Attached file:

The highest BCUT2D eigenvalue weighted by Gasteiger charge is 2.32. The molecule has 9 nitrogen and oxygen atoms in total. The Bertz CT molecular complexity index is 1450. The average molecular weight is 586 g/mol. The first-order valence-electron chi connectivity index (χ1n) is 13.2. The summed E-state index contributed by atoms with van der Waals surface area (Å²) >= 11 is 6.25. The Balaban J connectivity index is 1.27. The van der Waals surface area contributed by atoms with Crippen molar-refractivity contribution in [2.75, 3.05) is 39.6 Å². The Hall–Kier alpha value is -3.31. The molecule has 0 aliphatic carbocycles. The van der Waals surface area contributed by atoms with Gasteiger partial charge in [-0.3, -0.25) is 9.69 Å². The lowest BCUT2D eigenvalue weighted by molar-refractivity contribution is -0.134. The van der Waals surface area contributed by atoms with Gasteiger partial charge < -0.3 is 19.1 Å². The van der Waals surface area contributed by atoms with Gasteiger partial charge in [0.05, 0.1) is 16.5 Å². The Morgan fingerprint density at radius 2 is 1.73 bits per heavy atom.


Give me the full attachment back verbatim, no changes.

The highest BCUT2D eigenvalue weighted by Gasteiger charge is 2.32. The molecule has 9 nitrogen and oxygen atoms in total. The Bertz CT molecular complexity index is 1450. The average molecular weight is 586 g/mol. The first-order valence-electron chi connectivity index (χ1n) is 13.2. The summed E-state index contributed by atoms with van der Waals surface area (Å²) >= 11 is 6.25. The Balaban J connectivity index is 1.27. The van der Waals surface area contributed by atoms with Crippen molar-refractivity contribution in [2.75, 3.05) is 39.6 Å². The Hall–Kier alpha value is -3.31. The molecule has 0 aliphatic carbocycles. The van der Waals surface area contributed by atoms with Gasteiger partial charge in [-0.3, -0.25) is 9.69 Å². The lowest BCUT2D eigenvalue weighted by molar-refractivity contribution is -0.134. The van der Waals surface area contributed by atoms with Gasteiger partial charge < -0.3 is 19.1 Å². The van der Waals surface area contributed by atoms with Gasteiger partial charge in [0.05, 0.1) is 16.5 Å². The Morgan fingerprint density at radius 2 is 1.73 bits per heavy atom.